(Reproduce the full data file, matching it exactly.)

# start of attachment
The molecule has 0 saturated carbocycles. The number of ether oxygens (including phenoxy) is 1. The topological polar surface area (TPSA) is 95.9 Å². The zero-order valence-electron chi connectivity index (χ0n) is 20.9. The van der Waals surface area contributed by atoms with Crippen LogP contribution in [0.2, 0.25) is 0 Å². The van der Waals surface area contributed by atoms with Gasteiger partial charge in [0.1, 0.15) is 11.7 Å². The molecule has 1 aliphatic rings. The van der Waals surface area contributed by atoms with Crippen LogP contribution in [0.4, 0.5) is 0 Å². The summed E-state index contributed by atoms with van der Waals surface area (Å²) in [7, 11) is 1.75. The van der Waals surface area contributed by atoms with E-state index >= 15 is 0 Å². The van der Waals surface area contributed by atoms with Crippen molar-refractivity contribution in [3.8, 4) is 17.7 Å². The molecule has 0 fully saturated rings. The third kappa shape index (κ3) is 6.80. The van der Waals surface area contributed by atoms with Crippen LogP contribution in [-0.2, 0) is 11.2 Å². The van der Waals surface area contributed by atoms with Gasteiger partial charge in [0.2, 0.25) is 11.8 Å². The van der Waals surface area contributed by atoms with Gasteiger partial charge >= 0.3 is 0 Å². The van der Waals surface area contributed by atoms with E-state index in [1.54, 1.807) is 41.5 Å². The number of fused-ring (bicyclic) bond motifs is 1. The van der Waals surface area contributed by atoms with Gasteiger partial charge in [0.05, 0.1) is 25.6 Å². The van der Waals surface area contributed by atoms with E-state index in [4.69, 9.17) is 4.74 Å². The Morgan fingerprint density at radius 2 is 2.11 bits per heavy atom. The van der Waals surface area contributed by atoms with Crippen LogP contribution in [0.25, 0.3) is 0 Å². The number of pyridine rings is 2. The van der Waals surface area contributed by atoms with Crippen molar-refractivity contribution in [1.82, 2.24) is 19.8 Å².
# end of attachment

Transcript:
The molecule has 0 saturated carbocycles. The number of ether oxygens (including phenoxy) is 1. The topological polar surface area (TPSA) is 95.9 Å². The zero-order valence-electron chi connectivity index (χ0n) is 20.9. The van der Waals surface area contributed by atoms with Crippen LogP contribution in [0.2, 0.25) is 0 Å². The van der Waals surface area contributed by atoms with Gasteiger partial charge in [0.1, 0.15) is 11.7 Å². The molecule has 1 aliphatic rings. The van der Waals surface area contributed by atoms with Crippen LogP contribution in [0.4, 0.5) is 0 Å². The summed E-state index contributed by atoms with van der Waals surface area (Å²) in [7, 11) is 1.75. The van der Waals surface area contributed by atoms with E-state index >= 15 is 0 Å². The van der Waals surface area contributed by atoms with Crippen molar-refractivity contribution in [3.8, 4) is 17.7 Å². The molecule has 0 fully saturated rings. The third kappa shape index (κ3) is 6.80. The van der Waals surface area contributed by atoms with Crippen LogP contribution in [-0.2, 0) is 11.2 Å². The van der Waals surface area contributed by atoms with Gasteiger partial charge in [0.2, 0.25) is 11.8 Å². The van der Waals surface area contributed by atoms with Gasteiger partial charge >= 0.3 is 0 Å². The van der Waals surface area contributed by atoms with E-state index in [1.54, 1.807) is 41.5 Å². The number of fused-ring (bicyclic) bond motifs is 1. The van der Waals surface area contributed by atoms with Gasteiger partial charge in [0.05, 0.1) is 25.6 Å². The van der Waals surface area contributed by atoms with E-state index in [4.69, 9.17) is 4.74 Å². The Morgan fingerprint density at radius 2 is 2.11 bits per heavy atom. The van der Waals surface area contributed by atoms with Crippen LogP contribution in [0.25, 0.3) is 0 Å². The number of pyridine rings is 2. The van der Waals surface area contributed by atoms with Crippen molar-refractivity contribution in [1.82, 2.24) is 19.8 Å².